Lyle attracting attention from across Minnesota

Article Type: 
Publication Date: 
Wednesday, May 8, 1991
Publication Date Is Approx: 

Like other Lyle residents, Nancy Williamson was busy last week.

Saturday was a communitywide cleanup day, and she spent a good chunk of Friday preparing for the event. There were last-minute details to tend to.

Such as cleaning out her own garage.

Williamson had been drumming up publicity for the event, even outside of the Mower County community, which sits just north of the Iowa border.

``We're doing everything we can do to promote Lyle,'' said Williamson, Lyle's city clerk, director of development and grant administrator. ``We're alive and growing and we want everyone to know it.''

It's not surprising that Williamson is high on Lyle. But the rest of the state is beginning to take notice, too.

For the past several years, Lyle leaders have worked tirelessly on ways to improve, beautify and promote their city. Their efforts recently paid off when the community won three awards from the Minnesota Department of Trade and Economic Development, more awards than any other community.

Lyle's awards included the 1990 Minnesota Beautiful/Community Pride award for communities with a population between 400 and 699, and two Land O' Lakes Community Achievement Project Awards, one for arts and humanities, the other for community fund-raising.

Lyle, population 504, won the arts award for the formation of a community library at city hall, and the fund-raising award for the Lyle Walk of Pride.

Lyle residents seem to take particular delight in the Walk of Pride, located in the city park. For $10, anyone can purchase a brick and have an artist handpaint the names of individuals, families or businesses on the brick. The bricks are making their way around the gazebo bandshell. Nearly 100 have been laid and nearly 300 have been sold.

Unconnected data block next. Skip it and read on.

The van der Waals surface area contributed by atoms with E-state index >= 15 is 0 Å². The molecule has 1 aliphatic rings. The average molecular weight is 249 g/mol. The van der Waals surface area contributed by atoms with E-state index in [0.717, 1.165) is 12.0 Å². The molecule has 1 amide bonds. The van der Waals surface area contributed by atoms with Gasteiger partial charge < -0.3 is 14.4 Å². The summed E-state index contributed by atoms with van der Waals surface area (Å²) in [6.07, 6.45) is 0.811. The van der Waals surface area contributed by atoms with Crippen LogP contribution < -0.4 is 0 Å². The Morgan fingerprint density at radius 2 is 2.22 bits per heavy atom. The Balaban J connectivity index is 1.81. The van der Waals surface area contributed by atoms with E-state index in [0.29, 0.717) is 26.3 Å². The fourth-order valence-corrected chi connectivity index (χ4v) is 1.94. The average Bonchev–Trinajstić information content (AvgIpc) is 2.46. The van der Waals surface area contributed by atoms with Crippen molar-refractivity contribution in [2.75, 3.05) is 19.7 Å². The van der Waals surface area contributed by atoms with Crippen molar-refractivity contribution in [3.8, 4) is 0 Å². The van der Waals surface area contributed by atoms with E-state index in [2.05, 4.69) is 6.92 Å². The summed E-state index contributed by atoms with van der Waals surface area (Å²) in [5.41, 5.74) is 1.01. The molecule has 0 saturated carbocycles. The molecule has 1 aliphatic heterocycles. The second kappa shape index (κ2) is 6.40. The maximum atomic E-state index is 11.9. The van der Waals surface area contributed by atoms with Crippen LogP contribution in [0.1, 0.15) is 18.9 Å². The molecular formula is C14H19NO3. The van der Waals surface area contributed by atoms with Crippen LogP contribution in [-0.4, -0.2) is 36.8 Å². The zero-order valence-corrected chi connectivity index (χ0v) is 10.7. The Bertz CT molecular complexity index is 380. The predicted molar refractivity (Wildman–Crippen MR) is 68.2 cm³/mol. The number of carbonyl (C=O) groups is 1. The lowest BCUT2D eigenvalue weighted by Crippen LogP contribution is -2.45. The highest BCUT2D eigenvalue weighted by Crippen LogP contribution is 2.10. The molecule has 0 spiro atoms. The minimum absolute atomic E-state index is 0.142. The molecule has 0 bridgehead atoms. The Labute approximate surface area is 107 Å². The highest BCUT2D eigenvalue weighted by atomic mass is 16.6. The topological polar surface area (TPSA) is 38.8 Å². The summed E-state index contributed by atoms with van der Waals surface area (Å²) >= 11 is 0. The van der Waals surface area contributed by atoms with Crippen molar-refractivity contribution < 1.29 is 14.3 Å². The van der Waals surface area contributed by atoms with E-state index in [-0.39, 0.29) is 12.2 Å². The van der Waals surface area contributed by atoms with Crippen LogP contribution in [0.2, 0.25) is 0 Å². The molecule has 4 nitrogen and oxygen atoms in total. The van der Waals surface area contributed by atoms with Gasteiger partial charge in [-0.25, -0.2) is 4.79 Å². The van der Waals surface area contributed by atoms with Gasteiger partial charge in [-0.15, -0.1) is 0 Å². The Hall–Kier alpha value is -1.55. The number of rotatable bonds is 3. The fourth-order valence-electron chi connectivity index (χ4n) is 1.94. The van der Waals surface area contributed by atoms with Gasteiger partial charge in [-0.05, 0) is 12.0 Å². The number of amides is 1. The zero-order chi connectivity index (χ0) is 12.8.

Such projects drew the attention of competition judges.

One wrote of Lyle's entry that the community is ``a most incredible place and people . . . where camaraderie and vision are contagious.''

Jane Leonard, a management analyst for the Minnesota Department of Trade and Economic Development, said cities such as Lyle ``have set the pace for other Minnesota communities.''

Lyle's various community proj-ects are part of a unified vision. Various committees are working under the umbrella of Lyle 2000, a communitywide effort to focus efforts on the development of the city.

In recent years, Lyle has received some $2 million in state, federal and private grants for a variety of projects, including a new wastewater treatment plant and various improvements, including the rehabiliation of 40 homes.

By ``sprucing up the town,'' Lyle is hoping to attract new industry to the community. It also hopes to attract more tourists to the area, calling itself the southwest entrance to Historic Bluff Country.

Williamson said the community isn't basing hopes of growth on a large industry that could move in, then possibly leave within several years, but on small, home-grown businesses.

``We want to have a hand in directing our future rather than having the future direct us,'' she said. ``We've adopted the attitude, `If it's going to be, it's up to me.' ''